I’m sitting in my new temporary coffee shop doing what I usually do at the coffee shop – writing blogs and things. I have internet. It’s cozy. A little cramped but better than being inside for another minute.
Got a great view: in front of me are a mother and her 2 young daughters practicing on their roller skates. Where I am is pretty empty, even though it’s usually hard to get a parking spot. Yes. That’s right. I’m in my car just outside of Starbucks, sipping my latte and typing away.
Today I’m cool. Yesterday I was in the kind of fog I get into when everything suddenly changes. I planned on joining the rest of Toronto in the park along the Lakeshore, but when I got there it was so crowded I went home instead. I’d already made alternate arrangements with my clients, and was set for isolating for up to 3 weeks, but it didn’t matter. What I arrange for voluntarily is one thing; what is arranged for me involuntarily – even if it’s the same thing – is another thing.
As the expert I heard on Youtube put it, washing our hands for 20 seconds each time – and frequently, staying 6 feet away from others, wearing a mask if we’re around others and we have a cold – those are the major things we can do to contain the spread of the virus. It is a good idea to stay home whenever possible, and other measures people have taken to curtail the spread.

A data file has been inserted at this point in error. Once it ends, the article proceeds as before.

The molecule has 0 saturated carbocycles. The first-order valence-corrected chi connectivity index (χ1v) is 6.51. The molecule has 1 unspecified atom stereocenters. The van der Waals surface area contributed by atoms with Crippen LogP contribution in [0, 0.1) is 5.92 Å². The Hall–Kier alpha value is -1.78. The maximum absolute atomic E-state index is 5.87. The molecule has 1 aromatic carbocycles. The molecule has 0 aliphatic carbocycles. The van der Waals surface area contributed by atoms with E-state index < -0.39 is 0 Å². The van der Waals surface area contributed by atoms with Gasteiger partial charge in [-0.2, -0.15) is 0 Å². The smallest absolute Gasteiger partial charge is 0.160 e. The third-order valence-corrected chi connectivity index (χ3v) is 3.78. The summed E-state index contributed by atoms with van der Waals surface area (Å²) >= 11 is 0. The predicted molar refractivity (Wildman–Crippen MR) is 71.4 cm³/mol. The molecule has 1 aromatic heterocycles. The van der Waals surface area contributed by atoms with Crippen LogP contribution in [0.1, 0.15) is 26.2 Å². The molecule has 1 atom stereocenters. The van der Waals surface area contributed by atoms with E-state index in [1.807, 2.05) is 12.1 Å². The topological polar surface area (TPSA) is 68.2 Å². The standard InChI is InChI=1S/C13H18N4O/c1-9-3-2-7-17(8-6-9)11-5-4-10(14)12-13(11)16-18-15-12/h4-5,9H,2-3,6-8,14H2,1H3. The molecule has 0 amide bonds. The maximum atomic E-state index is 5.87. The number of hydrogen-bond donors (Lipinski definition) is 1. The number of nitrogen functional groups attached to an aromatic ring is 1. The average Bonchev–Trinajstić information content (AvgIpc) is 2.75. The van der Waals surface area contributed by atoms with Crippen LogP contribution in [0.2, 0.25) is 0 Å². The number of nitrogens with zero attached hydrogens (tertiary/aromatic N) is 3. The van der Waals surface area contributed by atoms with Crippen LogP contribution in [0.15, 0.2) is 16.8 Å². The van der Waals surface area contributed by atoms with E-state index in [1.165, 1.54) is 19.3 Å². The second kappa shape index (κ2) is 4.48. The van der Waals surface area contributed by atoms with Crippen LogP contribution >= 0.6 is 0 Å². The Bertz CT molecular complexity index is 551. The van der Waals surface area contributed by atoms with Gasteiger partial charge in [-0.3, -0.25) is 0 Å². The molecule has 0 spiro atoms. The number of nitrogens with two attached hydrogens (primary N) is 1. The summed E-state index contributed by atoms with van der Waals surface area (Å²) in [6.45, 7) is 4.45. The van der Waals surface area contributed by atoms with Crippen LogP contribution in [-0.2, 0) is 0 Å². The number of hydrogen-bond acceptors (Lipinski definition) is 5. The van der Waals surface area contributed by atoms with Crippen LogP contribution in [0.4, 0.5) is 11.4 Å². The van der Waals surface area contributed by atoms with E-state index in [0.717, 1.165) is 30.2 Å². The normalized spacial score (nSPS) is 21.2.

Having said all that, the very best idea in my opinion is to remain calm, accept the situation, and learn to live and grow within its temporary parameters.
This brings me to the Valley: That beautiful passage from the Tao “The valley spirit never dies … use it. It will never fail.” (the full passage is in the Quote of the Week section of my Newsletter).
Our life is made up of a series of peaks and valleys. The peaks are where we all want to be all the time, because it feels wonderful being up there, feeling the beauty of our growth and accomplishments. And yet, that isn’t where we grow – we grow in the valleys – that fertile ground filled with the compost of our past mistakes, and of what life hands us. (For more on this subject, read my blog post, Peaks and Valleys).
Yesterday, I was in a fog. Today, I am wondering what this new set of changes will bring.
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Maryanne Nicholls is a Registered Psychotherapist. To find out more, gain access to her weekly newsletter, meditations and programmes, sign up at www.thejoyofliving.co